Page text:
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Stem cells are cells found in all multi-cellular organisms. They retain the ability to renew themselves through mitotic cell division and can differentiate into a diverse range of specialized cell types. Research in the stem cell field grew out of findings by Canadian scientists Ernest A. McCulloch and James E. Till in the 1960s.
The two broad types of mammalian stem cells are: embryonic stem cells that are found in blastocysts, and adult stem cells that are are found in adult tissues. In a developing embryo, stem cells can differentiate into all of the specialized embryonic tissues. In adult organisms, stem cells and progenitor cells act as a repair system for the body, replenishing specialized cells, but also maintain the normal turnover of regenerative organs, such as blood, skin or intestinal tissues.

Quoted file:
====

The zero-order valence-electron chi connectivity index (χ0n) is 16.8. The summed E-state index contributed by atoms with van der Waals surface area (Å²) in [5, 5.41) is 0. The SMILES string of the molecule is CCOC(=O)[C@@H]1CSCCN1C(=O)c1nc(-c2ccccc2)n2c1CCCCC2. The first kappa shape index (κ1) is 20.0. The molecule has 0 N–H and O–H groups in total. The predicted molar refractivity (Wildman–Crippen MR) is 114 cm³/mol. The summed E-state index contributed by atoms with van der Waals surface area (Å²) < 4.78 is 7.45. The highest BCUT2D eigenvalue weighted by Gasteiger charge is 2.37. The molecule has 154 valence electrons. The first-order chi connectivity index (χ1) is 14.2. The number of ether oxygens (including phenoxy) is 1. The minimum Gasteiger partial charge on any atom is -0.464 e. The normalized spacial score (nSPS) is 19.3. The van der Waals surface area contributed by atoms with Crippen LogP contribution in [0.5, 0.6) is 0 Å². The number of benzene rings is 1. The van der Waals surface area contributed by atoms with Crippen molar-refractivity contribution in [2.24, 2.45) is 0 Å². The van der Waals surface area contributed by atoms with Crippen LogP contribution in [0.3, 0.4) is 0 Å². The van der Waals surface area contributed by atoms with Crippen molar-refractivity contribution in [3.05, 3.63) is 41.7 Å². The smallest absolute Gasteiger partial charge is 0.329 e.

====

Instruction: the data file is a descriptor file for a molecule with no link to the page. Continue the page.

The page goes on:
As stem cells can be grown and transformed into specialized cells with characteristics consistent with cells of various tissues such as muscles or nerves through cell culture, their use in medical therapies has been proposed. In particular, embryonic cell lines, autologous embryonic stem cells generated through therapeutic cloning, and highly plastic adult stem cells from the umbilical cord blood or bone marrow are touted as promising candidates.